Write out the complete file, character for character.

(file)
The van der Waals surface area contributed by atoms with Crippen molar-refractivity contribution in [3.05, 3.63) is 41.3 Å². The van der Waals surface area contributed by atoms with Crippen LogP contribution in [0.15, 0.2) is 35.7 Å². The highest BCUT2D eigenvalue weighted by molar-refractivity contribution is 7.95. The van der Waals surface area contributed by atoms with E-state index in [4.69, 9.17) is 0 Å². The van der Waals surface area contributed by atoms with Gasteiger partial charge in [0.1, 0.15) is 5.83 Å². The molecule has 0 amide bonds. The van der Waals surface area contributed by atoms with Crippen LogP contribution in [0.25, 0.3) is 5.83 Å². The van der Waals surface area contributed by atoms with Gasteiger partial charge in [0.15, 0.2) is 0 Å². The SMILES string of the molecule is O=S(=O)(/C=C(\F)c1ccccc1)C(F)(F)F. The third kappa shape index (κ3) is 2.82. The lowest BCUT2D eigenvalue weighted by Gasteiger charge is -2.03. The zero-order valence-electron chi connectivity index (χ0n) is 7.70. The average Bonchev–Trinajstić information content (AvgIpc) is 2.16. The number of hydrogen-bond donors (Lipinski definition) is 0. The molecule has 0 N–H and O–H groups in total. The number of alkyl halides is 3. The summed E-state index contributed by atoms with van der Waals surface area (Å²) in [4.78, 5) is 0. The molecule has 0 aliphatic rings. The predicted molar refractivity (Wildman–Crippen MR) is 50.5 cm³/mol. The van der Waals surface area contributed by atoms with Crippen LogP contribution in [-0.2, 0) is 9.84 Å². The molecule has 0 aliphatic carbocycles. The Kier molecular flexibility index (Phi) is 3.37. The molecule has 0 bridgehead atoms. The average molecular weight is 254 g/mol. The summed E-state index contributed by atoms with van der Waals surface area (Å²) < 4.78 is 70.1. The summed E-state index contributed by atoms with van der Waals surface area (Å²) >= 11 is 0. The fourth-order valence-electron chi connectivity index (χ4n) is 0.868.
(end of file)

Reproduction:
The van der Waals surface area contributed by atoms with Crippen molar-refractivity contribution in [3.05, 3.63) is 41.3 Å². The van der Waals surface area contributed by atoms with Crippen LogP contribution in [0.15, 0.2) is 35.7 Å². The highest BCUT2D eigenvalue weighted by molar-refractivity contribution is 7.95. The van der Waals surface area contributed by atoms with E-state index in [4.69, 9.17) is 0 Å². The van der Waals surface area contributed by atoms with Gasteiger partial charge in [0.1, 0.15) is 5.83 Å². The molecule has 0 amide bonds. The van der Waals surface area contributed by atoms with Crippen LogP contribution in [0.25, 0.3) is 5.83 Å². The van der Waals surface area contributed by atoms with Gasteiger partial charge in [0.15, 0.2) is 0 Å². The SMILES string of the molecule is O=S(=O)(/C=C(\F)c1ccccc1)C(F)(F)F. The third kappa shape index (κ3) is 2.82. The lowest BCUT2D eigenvalue weighted by Gasteiger charge is -2.03. The zero-order valence-electron chi connectivity index (χ0n) is 7.70. The average Bonchev–Trinajstić information content (AvgIpc) is 2.16. The number of hydrogen-bond donors (Lipinski definition) is 0. The molecule has 0 N–H and O–H groups in total. The number of alkyl halides is 3. The summed E-state index contributed by atoms with van der Waals surface area (Å²) in [4.78, 5) is 0. The molecule has 0 aliphatic rings. The predicted molar refractivity (Wildman–Crippen MR) is 50.5 cm³/mol. The van der Waals surface area contributed by atoms with Crippen LogP contribution in [-0.2, 0) is 9.84 Å². The molecule has 0 aliphatic carbocycles. The Kier molecular flexibility index (Phi) is 3.37. The molecule has 0 bridgehead atoms. The average molecular weight is 254 g/mol. The summed E-state index contributed by atoms with van der Waals surface area (Å²) < 4.78 is 70.1. The summed E-state index contributed by atoms with van der Waals surface area (Å²) >= 11 is 0. The fourth-order valence-electron chi connectivity index (χ4n) is 0.868.